- Business Standard includes 5TB for $15/month.
- You will need to pay $25/month for unlimited storage with the Dropbox Business Advanced plan.
- Sync’s basic plan starts at $5/month and offers 200GB of space.
- Pro Solo Basic costs $8/month and offers 2TB of storage.
- Pro Solo Standard is $10/month for 3TB.
- Pro Solo Plus offers 4TB for $15 each month.
- Business plans are also available: Pro Teams Standard ($5) comes with 1TB of storage per user for up to 100 users, and Pro Teams Plus will give you 4TB per user for up to 100 users for $8 a month.
- pCloud’s Premium plan offers 500GB of space for $4.99/month ($3.99/month for an annual subscription).
- There is a lifetime subscription option for $175.
What makes FileWhopper different is that there are no monthly or annual subscription plans. It is a pay-as-you-go system, and you will only need to pay for the amounts of data that you need to transfer.
- The first transfer of up to 5GB is free.
- Pricing starts as low as $0.99, which includes 1 download and 14 days of storage.
In order to calculate the transfer price for the file or folder you are about to send, you can use FileWhopper’s calculator: move the slider to the right, and you will see the exact amount that you will need to pay. If you are okay with the price, you can go ahead with the transfer.
You can upload your file or folder via FileWhopper’s main page to have the cost calculated automatically.
Sharing Large Files
Most cloud services come with limitations when it comes to the maximum size of a file that you can upload. However, this is not the case with FileWhopper.
|Maximum file size limits
|Individual uploads are limited to 750 GB each day. The maximum size of a file that can be uploaded/synchronized is 5 TB.
|100MB on free accounts, 2GB on the Dropbox Plus plan, and 100GB on the Dropbox Professional plan.
|If you are not limited by your plan, you can upload files of any size with Sync, but it is noted that the upload speed drops with files over 40GB.
|Limited to your storage size.
|You can transfer files and folders of any size.
Ease of Use
All the cloud storage services mentioned in this article are simple and easy to use.
OneDrive and Google Drive come with their own dedicated desktop clients for both Windows and macOS, which can enhance the experience. Dropbox provides clients for Windows, macOS and Linux. Sync offers a desktop app for Windows and macOS (but not Linux). pCloud’s desktop client is available for macOS, Windows and Linux but comes with limited functionality and only lets you make changes to your account information and settings. All five cloud storage platforms use similar methods to sync folders and do not differ much when it comes to user experience.
FileWhopper works via a tiny app that won’t burden your system (the integrity of the transmitted data is ensured) and will auto-delete once it’s no longer needed. In order to ensure safe data transfer, there is a feature in place that will automatically resume the transfer process should your PC suddenly restart (for instance, as a result of a power surge). The service also supports simultaneous data upload and download.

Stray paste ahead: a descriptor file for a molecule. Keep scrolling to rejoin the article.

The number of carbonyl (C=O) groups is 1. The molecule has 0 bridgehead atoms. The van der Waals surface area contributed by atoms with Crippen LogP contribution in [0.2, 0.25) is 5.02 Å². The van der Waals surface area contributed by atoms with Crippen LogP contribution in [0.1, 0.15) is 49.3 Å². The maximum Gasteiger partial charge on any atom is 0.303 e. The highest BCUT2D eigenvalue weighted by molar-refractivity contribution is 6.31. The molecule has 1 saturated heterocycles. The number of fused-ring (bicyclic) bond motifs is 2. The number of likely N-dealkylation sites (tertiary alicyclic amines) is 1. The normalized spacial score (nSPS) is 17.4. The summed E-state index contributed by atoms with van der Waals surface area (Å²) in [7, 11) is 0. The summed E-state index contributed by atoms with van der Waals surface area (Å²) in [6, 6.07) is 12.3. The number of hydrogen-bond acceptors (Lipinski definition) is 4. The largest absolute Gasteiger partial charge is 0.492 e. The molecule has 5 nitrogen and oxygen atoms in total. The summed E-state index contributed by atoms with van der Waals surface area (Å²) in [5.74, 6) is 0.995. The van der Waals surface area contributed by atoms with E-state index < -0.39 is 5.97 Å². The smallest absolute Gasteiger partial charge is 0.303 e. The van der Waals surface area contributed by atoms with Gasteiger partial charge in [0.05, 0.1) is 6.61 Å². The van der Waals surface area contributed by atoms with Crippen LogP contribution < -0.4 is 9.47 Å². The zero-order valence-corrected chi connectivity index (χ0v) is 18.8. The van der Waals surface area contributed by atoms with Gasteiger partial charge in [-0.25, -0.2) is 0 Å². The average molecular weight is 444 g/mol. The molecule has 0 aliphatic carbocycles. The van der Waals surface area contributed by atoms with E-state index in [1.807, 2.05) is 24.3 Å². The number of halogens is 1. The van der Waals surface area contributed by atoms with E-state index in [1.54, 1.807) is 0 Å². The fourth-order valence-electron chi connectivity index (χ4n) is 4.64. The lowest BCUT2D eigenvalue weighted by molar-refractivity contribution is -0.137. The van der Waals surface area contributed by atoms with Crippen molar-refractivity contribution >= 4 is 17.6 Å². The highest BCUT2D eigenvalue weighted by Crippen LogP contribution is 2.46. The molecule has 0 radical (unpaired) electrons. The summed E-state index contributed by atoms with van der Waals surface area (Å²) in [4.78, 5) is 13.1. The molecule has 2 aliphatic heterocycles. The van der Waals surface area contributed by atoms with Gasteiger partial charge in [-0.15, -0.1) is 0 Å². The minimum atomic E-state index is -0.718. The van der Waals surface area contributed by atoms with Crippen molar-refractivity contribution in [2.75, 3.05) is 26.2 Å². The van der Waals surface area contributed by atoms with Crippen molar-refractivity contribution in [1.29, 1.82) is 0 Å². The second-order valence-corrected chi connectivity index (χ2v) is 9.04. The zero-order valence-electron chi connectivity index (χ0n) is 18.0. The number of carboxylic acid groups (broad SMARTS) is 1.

When it comes to the security of your data, the absolute best thing you can look for is a service that offers zero-knowledge encryption. We’ve already touched upon this type of encryption above: it means that the storage service provider doesn’t store a copy of your encryption key and they (or any third party that might get their hands on your data) won’t be able to decrypt your files. The only cloud storage service that offers this for all types of subscriptions at the moment is Sync. pCloud offers pCloud Crypto (the service’s brand name for zero-knowledge encryption) for an additional fee and for Business pCloud users.
While the other cloud storage platforms we’ve mentioned today don’t use zero-knowledge encryption, they do offer industry-standard levels of security:
- OneDrive encrypts data in transit and at rest (but does not disclose what specific encryption standard it uses).
- Google Drive uses both AES 128-bit and AES 256-bit to encrypt data at rest and the TLS protocol to encrypt data in transit.
- Dropbox uses AES 256-bit to encrypt data at rest and SSL/TLS to encrypt data in transit.
FileWhopper, though not a cloud storage platform, does come with zero-knowledge encryption, which makes it a totally secure file-transfer service. Your files and folders will be encrypted, their names will be hidden, and no passwords will be stored on FileWhopper’s servers. This is especially important when it comes to exchanging sensitive and important data online: with this type of data transfer, you can be sure that your files/folders will arrive at their destination safely and won’t be at risk of hacking.
So, what have we learnt, and what should we use? Is a file-transfer service better than a cloud storage platform or vice versa?
The truth is, it all comes down to your needs.
FileWhopper is a great innovative service for sharing large files and folders (of any size). So, if you need to send a 100GB folder of your breakfast photos to your friend in another country, you probably won’t find a better option. The best thing about FileWhopper is that it is a pay-as-you-go service and you won’t need to commit to a monthly or annual subscription. You can transfer files and folders of any size, you won’t need to compress them, and your transfer will resume automatically after any interruption of your Internet connection (no data will be lost). FileWhopper offers the strongest available security for your transfers - zero-knowledge encryption.
On the other hand, cloud storage services are a better choice if you need to store or collaborate on files. Bigger platforms like OneDrive and Google Drive are part of large interconnected ecosystems that can make your whole collaboration process effortless. On the other hand, smaller providers like Sync and pCloud stand out by offering better security and other extra features.